For anyone who thought that punk rock would destroy the popular music of the Seventies, last week was an enormous repudiation. The Eagles, who appeared June 14 through June 16 at Fiddler's Green, and Pink Floyd, who headlined at Mile High Stadium June 18, played before a cumulative total of more than 100,000 people apparently happy to have paid as much as $73 a ticket for the privilege of being there. These acts seemingly have little in common, but their Denver-area shows demonstrated that there are plenty of similarities.

Eagles: Showtime is supposed to be 7 p.m., but it's 7:30 before an announcer promises that the band will appear in five minutes--and nearly 25 minutes more before the performers actually arrive. The crowd doesn't seem to care. Perhaps 20 percent of those here look like (probably) reformed cocaine dealers, a like number their (probably) reformed ex-customers. The rest of those here seem satisfied to stargaze. Wow--there's Barry Fey, cutting a fine figure of a man (or maybe two men) talking to Channel 4's Greg Moody! Zoiks--there's John Oates, formerly of Hall and Oates! He's much cuter in person!

As 8 p.m. nears, a twentysomething behind me says to a friend, "Do you want to go get a beer?"

"Maybe--but don't you want to be here when they come out?"
"I don't care. My dad paid for these tickets."

Pink Floyd: Showtime is supposed to be 8:30 p.m., but as 9 p.m. nears, the only sounds coming from the stage are random sound effects: swooping airplanes, chirping birds. The crowd doesn't seem to care. Everyone, no matter how young or old, seems to be stoked to the gills. One guy advises his girlfriend, "When you're tripping, you need to know exactly what's going on at all times." Behind me, five men in their mid-twenties spend fifteen minutes yelling at each other, their faces only inches apart. Their favorite phrases: "Aaargh!" and "Pink fucking Floyd!" As helicopter sounds drone from the speakers, one of the men taps my wife, Deb, on the shoulder. "Excuse me," he says, "but could you hand me the bag I dropped behind your seat? It's got about twenty joints in it."

E: "We should've gone to get that beer," says the guy behind me. Seconds later the Eagles and their backup musicians (including a bongo player who looks disturbingly like a young Michael Bolton) step onto a stage designed to look like a scene from Road Warrior, except much tidier. The crowd leaps to its collective feet at the sound of the first few bars of "Hotel California," then sits back down fifteen seconds later. Still, Deb is thrilled. She's a typical Eagles fan, in that she loves the band's music but doesn't know Glenn Frey from Don Henley, can't remember the names of either Don Felder or Timothy B. Schmit and thinks that Joe Walsh, whose hair has gone completely gray, resembles Grandpa Jones from Hee Haw. During the song, Walsh pads around as if he's just had an unexpected bowel movement but can't figure out what to do about it.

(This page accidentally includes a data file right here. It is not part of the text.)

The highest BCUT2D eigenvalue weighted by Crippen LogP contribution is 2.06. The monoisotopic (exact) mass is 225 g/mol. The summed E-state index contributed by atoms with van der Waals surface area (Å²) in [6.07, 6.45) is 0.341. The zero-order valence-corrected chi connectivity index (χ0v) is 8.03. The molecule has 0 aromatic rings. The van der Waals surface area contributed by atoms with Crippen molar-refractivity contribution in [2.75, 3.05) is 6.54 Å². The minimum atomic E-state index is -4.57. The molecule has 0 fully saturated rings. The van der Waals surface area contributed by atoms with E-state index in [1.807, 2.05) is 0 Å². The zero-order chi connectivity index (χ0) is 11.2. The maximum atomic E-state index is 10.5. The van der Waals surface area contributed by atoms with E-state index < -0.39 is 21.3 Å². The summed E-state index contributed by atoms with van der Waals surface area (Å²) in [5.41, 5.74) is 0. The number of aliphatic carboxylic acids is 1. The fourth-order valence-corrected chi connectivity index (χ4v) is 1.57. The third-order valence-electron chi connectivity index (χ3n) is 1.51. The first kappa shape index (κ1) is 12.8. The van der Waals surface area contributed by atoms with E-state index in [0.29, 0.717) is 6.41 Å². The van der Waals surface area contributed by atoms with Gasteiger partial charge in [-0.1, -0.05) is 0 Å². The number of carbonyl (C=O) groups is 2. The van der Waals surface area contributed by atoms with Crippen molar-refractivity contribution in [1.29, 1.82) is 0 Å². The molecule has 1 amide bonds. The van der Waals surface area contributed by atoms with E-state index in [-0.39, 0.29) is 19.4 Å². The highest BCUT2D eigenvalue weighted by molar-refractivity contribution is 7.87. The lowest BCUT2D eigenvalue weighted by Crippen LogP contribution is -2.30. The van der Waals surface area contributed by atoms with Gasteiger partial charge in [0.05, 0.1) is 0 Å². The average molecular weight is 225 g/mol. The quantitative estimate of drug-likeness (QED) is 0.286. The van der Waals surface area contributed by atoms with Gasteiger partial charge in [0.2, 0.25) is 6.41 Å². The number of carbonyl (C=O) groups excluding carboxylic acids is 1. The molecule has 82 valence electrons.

PF: "Dude, guys are pissing everywhere," says one of the young men nearby. "They're pissing in the bushes. They're pissing in the trash cans." Suddenly, the stadium lights go out and the Bic lighters flare up. A mammoth plume of sweet-smelling smoke rises from the row behind me as a song from Pink Floyd's first album roars from the speaker stacks and Sixties-esque psychedelic images splash across the gigantic stage. The band's probably on stage by now, but it's hard to tell. No matter, though. "Here we go, chief," shouts a fiftyish fellow, his pipe fired. "Pink fucking Floyd!"

E: The live version of "Hotel California" is identical to the original recording, as is song number two, "Victim of Love," and every smash that follows. The musicians hardly move. Frey, looking like a stereo salesman with a Pat Reilly fixation, occasionally shifts from side to side, Felder bends his knees once in a while and Walsh stares through thick glasses at his own fingers, seemingly surprised that they belong to him. The effect is akin to watching cardboard cutouts of the Eagles while a greatest hits album plays in the background. When I point out to Deb that the players are offering note-for-note clones of twenty-year-old tunes, she bellows, "Yeah--and that's what we want!"

PF: During the band's second song, a spotlight briefly shines on drummer Nick Mason, but the rest of the group remains shrouded in darkness. The mob is into the song, but it's much more impressed by the first burst of green laser beams. In the meantime, I'm getting a major contact high. I haven't been this blitzed since 1982, when I took my last puff of pot. And it's all free.

E: "Thank you, Colorado," Frey says before inviting the crowd to enjoy some "good-time rock and roll." He then starts playing "New Kid in Town," which is to good-time rock and roll what O.J. Simpson is to mental stability. In mid-song, a man down the row from me gets a call on his cellular telephone. It's his wife, who has just had the couple's baby and can't be here tonight. Her husband holds up the phone so she can hear the music. Love, Nineties style.

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